Guide to Stainless Steel Welding

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stainless steel welding

Steel users everywhere are being benefited by the development of non-rusting stainless steel and this material has varying degrees of corrosion resistance, workability and tremendous strength. But there are some downfalls to the improved material, for instance, welding has become much more complicated in comparison to traditional carbon steel. You must now exercise more care with heating and cooling process and be sure to properly match filler materials with the material being welded…

Types of Stainless Steel:

There are five types of stainless steel, which are categorized based on their microstructure (microstructure in a key influencing factor in how strong the steel is going to be). Three out of the five steel types are most commonly found in fabrication shops:

  • Austenitic stainless steel – the most commonly used material
  • Martensitic stainless steel – used for hard facing and other high-wear applications
  • Ferritic stainless steel – most commonly used for consumer products as it’s cheap to make

Each kind has it’s own benefits and difficulties when it comes to welding. The technique used to weld stainless steel is not all that different from that required to weld standard carbon steel, with two exceptions. Firstly, you must exercise more care and control with regard to heating and cooling stainless steel, and secondly, it’s more important to properly match filler metals with the material being welded.

Preparing to Weld:

As in any type of welding, it is very important to clean stainless steel before welding it. What you may not realise, however, is how important it is to only use the tools that you use on stainless steel, on stainless steel. Tools such as brushes should be kept separate for stainless steel projects because of how sensitive the material is to the presence of any carbon steel. The same is true of stainless hammers and clamps, because trace amounts of carbon steel can become embedded in stainless steel causing it to rust.

Similarly, grinding carbon steel in proximity to stainless steel can result in the same problems. Carbon steel dust that is suspended in the air can land on stainless steel and again lead to rusting. So it’s a good idea to keep carbon steel and stainless steel work areas totally separate.

The other important factor in preparing to weld stainless steel is making sure you have the proper filler material, which means you will need to be aware of exactly which type of base material you’re welding. There are, of course, situations where it is not as simple as this, like when you are doing on overlay, or joining dissimilar metals.

Austenitic Stainless Steel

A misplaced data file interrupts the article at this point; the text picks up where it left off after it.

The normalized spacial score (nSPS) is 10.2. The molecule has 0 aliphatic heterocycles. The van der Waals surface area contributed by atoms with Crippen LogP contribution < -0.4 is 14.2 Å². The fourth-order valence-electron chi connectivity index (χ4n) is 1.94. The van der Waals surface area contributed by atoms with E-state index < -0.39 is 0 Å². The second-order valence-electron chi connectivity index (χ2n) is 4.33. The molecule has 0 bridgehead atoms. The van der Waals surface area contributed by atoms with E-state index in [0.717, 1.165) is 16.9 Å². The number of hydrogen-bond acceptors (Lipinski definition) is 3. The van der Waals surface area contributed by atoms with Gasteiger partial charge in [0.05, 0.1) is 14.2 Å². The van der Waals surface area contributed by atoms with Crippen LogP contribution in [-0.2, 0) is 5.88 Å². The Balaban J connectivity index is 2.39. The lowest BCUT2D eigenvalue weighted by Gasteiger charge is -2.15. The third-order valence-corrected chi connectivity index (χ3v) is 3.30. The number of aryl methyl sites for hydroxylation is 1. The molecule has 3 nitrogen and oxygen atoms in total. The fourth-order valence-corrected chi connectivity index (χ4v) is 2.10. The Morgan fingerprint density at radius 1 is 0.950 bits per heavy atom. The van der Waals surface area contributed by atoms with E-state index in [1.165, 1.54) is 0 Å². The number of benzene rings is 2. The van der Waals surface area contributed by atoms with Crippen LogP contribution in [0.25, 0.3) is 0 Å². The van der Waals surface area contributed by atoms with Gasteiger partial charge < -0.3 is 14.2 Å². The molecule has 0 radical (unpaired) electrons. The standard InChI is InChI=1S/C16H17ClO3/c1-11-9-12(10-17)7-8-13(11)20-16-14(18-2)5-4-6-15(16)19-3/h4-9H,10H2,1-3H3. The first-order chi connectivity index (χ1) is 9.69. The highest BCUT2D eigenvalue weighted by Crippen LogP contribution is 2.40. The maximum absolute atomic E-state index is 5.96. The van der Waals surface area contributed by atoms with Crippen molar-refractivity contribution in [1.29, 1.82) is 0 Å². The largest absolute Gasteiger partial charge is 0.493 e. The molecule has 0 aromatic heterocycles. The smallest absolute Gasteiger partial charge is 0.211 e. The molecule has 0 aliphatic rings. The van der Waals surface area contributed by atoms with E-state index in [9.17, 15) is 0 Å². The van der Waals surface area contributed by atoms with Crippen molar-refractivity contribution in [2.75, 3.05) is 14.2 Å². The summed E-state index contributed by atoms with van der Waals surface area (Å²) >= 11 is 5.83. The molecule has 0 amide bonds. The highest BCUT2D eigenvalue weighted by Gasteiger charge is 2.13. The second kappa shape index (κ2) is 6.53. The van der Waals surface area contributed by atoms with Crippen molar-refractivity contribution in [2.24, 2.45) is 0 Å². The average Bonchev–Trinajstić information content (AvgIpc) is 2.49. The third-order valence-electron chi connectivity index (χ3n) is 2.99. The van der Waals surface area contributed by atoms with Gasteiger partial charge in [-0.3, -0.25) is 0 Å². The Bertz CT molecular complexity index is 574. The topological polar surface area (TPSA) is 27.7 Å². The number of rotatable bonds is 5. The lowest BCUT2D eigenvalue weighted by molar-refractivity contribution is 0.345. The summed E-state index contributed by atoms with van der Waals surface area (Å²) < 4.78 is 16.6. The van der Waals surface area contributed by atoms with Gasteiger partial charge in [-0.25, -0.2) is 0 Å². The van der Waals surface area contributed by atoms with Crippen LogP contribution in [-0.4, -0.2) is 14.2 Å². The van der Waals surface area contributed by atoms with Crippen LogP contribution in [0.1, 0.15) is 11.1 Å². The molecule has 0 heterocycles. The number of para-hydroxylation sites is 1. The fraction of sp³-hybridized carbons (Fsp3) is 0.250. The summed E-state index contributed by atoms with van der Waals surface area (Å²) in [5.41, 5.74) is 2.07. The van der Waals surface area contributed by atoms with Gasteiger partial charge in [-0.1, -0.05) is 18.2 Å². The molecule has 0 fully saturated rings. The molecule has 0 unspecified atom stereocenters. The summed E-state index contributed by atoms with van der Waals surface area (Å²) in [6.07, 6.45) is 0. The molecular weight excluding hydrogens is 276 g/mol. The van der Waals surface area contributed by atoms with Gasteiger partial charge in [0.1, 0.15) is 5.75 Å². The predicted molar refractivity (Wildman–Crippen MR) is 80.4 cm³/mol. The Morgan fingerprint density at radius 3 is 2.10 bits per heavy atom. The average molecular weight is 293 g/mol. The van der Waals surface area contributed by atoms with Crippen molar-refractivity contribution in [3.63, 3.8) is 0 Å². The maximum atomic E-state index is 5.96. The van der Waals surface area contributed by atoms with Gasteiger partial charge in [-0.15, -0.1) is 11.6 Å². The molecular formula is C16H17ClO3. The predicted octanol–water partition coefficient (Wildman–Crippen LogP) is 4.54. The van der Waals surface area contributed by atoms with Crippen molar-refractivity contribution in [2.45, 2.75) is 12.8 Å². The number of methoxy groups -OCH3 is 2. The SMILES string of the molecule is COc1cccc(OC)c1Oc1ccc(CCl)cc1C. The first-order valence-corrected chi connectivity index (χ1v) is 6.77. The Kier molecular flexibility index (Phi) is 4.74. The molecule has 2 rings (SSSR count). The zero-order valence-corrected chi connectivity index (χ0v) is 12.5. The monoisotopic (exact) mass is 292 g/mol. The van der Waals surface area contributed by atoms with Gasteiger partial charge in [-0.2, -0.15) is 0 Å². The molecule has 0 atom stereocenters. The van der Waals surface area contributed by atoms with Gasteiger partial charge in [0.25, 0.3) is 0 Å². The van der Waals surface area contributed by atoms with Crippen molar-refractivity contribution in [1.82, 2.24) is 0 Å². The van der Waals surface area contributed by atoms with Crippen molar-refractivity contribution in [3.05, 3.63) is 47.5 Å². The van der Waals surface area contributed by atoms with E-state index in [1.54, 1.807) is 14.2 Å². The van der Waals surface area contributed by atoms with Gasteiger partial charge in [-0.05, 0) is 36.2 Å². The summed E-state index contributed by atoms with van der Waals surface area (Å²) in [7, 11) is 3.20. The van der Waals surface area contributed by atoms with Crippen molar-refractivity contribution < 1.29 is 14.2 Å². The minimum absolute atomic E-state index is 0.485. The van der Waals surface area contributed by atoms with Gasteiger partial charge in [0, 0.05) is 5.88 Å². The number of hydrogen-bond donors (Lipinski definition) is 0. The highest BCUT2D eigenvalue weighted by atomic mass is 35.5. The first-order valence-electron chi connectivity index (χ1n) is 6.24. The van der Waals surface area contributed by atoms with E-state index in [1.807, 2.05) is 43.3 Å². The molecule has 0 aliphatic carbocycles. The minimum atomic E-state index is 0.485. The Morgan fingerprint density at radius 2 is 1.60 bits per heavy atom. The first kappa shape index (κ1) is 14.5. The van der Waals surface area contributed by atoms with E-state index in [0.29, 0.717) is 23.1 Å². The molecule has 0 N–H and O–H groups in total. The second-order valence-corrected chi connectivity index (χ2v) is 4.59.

Austenitic stainless steel are identified as the 300 series and are the most common type of stainless being used in fabrication shops. While these base materials do not require preheating, they do have a max.interpass temperature. Once the base metal reaches 350 degrees F, you’ll need to stop welding and let the material cool down.

Some of the 300 series stainless steels are referred to as fully austenitic. By using a low-heat-input process and by making welds that are convex you be able to prevent cracking. If you make a flat or concave weld on these materials, it will be more susceptible to cracking.

Ferritic Stainless Steel

Ferritic stainless steel is used largely in automotive applications. Ferritic stainless usually comes in thicknesses of ¼ inch or less, so most welding is done in a single pass, which is good because welding ferritic stainless steel have a maximum interpass temperature of 300 degrees F.  and is most successful with low heat input.

At high heats ferritic stainless steel begins to experience grain growth and can quickly lose its strength. Aside from this, match the filler material grade to the base metal grade and your welds should turn out just fine.

Martensitic Stainless Steel

The martensitic types of stainless steel are used less for joining and more as overlays and for building up wear-resistant material and generally they have a minimum interpass temperature.

When welding martensitic stainless steel you’re likely to end up with cracks if you fail to hit an accurate preheat temperature and maintain the minimum interpass temperature the entire time you’re welding.

As with other stainless varieties, if you’re joining martensitic base metals you’ll probably have to use a filler metal with the same number.

Checking the Temperature

When you are welding stainless steel, it’s very important to monitor the temp for both the weld metal and the base metal. If you fail to stay within the specified temperature ranges, you’ll most likely experience some performance problems.

When you’re welding there are three ways you can check the steel’s temperature :

Electronic infrared thermometers

Temperature-indicating sticks

Electronic surface temperature probes


 All in all, stainless steel in a nice material to work with.  So long as you exercise care with your heating and cooling processes and be sure to properly match filler materials with the material being welded, you should get on just fine.

About Jeff Grill

Jeff Grill hails from Long Island, a 118 mile stretch of land that starts just off the coast of Manhattan and stretches deep into the Atlantic ocean. He has always been interested in welding from an early age and has the cuts and bruises to prove it as he set out to work with a variety of metals.

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